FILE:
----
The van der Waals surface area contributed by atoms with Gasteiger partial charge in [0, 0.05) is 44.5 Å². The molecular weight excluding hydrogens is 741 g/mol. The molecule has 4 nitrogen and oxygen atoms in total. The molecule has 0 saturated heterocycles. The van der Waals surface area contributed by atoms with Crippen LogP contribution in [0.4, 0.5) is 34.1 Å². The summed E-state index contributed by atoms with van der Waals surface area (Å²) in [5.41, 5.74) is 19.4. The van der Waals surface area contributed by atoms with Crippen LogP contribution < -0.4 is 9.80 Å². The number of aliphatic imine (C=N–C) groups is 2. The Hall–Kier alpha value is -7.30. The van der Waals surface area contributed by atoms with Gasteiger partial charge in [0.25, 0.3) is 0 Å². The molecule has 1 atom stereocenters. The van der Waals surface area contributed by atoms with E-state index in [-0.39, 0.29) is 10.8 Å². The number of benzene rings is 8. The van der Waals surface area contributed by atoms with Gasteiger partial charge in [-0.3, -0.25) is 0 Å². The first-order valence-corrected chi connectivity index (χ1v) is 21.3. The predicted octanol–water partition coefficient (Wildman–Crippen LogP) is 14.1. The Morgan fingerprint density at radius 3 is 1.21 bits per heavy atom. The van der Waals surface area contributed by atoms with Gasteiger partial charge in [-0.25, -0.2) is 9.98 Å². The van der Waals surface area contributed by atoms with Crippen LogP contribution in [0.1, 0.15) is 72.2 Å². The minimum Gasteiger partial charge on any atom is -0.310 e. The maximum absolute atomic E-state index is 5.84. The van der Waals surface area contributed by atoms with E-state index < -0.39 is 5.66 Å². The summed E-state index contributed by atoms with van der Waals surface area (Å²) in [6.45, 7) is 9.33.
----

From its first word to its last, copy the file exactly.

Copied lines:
The van der Waals surface area contributed by atoms with Gasteiger partial charge in [0, 0.05) is 44.5 Å². The molecular weight excluding hydrogens is 741 g/mol. The molecule has 4 nitrogen and oxygen atoms in total. The molecule has 0 saturated heterocycles. The van der Waals surface area contributed by atoms with Crippen LogP contribution in [0.4, 0.5) is 34.1 Å². The summed E-state index contributed by atoms with van der Waals surface area (Å²) in [5.41, 5.74) is 19.4. The van der Waals surface area contributed by atoms with Crippen LogP contribution < -0.4 is 9.80 Å². The number of aliphatic imine (C=N–C) groups is 2. The Hall–Kier alpha value is -7.30. The van der Waals surface area contributed by atoms with Gasteiger partial charge in [0.25, 0.3) is 0 Å². The molecule has 1 atom stereocenters. The van der Waals surface area contributed by atoms with E-state index in [-0.39, 0.29) is 10.8 Å². The number of benzene rings is 8. The van der Waals surface area contributed by atoms with Gasteiger partial charge in [-0.3, -0.25) is 0 Å². The first-order valence-corrected chi connectivity index (χ1v) is 21.3. The predicted octanol–water partition coefficient (Wildman–Crippen LogP) is 14.1. The Morgan fingerprint density at radius 3 is 1.21 bits per heavy atom. The van der Waals surface area contributed by atoms with Gasteiger partial charge in [-0.25, -0.2) is 9.98 Å². The van der Waals surface area contributed by atoms with Crippen LogP contribution in [0.1, 0.15) is 72.2 Å². The minimum Gasteiger partial charge on any atom is -0.310 e. The maximum absolute atomic E-state index is 5.84. The van der Waals surface area contributed by atoms with E-state index < -0.39 is 5.66 Å². The summed E-state index contributed by atoms with van der Waals surface area (Å²) in [6.45, 7) is 9.33.